Urbanization and Demographic Change in Sub-Saharan Africa: Three essays on fertility and child mortality differentials in a rapidly urbanizing context
African Languages and Societies
Demography, Population, and Ecology
Medicine and Health Sciences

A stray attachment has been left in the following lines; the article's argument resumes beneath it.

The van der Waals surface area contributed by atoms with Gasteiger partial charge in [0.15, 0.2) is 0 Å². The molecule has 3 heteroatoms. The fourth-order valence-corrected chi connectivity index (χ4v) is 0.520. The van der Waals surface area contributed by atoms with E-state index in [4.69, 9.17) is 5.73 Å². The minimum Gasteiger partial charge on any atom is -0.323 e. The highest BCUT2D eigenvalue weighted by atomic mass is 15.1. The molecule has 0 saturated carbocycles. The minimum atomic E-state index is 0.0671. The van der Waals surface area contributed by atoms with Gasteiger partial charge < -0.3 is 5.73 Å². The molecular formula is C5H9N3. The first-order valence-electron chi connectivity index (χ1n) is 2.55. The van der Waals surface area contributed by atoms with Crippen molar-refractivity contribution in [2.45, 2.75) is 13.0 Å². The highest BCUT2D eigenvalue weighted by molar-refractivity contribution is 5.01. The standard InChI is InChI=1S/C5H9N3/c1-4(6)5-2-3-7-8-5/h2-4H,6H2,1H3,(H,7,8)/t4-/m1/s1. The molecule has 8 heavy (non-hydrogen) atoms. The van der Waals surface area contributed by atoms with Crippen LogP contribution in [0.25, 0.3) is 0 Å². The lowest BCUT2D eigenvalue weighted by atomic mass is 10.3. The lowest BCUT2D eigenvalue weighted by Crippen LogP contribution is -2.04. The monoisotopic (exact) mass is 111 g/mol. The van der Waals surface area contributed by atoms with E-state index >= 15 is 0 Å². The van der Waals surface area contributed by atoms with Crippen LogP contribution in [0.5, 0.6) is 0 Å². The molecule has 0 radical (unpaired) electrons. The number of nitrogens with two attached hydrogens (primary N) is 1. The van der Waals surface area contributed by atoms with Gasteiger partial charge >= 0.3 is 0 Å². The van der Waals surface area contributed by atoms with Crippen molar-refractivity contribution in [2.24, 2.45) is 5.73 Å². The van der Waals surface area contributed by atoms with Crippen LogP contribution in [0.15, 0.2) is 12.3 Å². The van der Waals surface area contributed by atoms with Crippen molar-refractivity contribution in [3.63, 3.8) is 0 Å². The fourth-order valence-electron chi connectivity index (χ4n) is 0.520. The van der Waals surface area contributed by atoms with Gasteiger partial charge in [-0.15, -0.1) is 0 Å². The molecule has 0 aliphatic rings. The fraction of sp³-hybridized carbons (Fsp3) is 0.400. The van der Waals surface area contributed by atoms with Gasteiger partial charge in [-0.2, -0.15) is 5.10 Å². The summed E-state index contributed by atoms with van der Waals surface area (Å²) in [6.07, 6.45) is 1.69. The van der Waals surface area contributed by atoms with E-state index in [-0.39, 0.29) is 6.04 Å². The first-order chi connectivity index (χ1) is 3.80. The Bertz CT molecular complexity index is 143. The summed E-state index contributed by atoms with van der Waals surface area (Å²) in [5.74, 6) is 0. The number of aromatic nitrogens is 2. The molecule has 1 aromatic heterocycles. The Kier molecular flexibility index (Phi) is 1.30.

Nearly all demographic research on sub-Saharan Africa (SSA) utilizes a strict urban/rural dichotomy, which implicitly assumes homogenous demographic outcomes within these categories. In this dissertation, I use data from the Demographic and Health Surveys (DHS) to demonstrate that using an urban continuum reveals substantial differences in the demographic outcomes among SSA's growing urban settlements. In the first chapter, I use event-history analysis to examine whether SSA's long-held urban child survival advantage is diminishing, accounting for differentials in city size and potential bias in survival rates due to migration. I find the overall under-5 survival advantage of urban over rural areas persists but that there is a widening of the advantage in the largest cities over smaller urban areas. In the second chapter, I model annual birth probabilities to examine whether there is a discernible "urban effect" of lower fertility among internal migrants in West Africa. Results suggest an association of urban residence and lower fertility, as women who moved either to or from urban areas have lower annual odds of a birth compared to both rural non-migrants and rural-to-rural migrants. I also find that women who relocate to the largest cities have lower fertility than do women who move to smaller urban areas, suggesting that the influence of urban residence on fertility is strongest where fertility rates are lowest. In the final chapter, I estimate total fertility rates and under-5 mortality probabilities for cities of different size in West Africa by linking DHS cluster data to census and geographic information systems (GIS) data for four distinct urban sub-categories. Results show a clear gradient in fertility and child mortality in urban areas according to size, with the largest cities most advantaged; this gradient is as steep between the largest and smallest urban areas as it is between the smallest urban and rural areas. I use the findings from this dissertation to argue for wider use of urban continuums in demographic research on SSA instead of the continued reliance on a strict urban/rural dichotomy that obscures important nuances in the interrelationship of urbanization and demographic change in this rapidly-urbanizing region.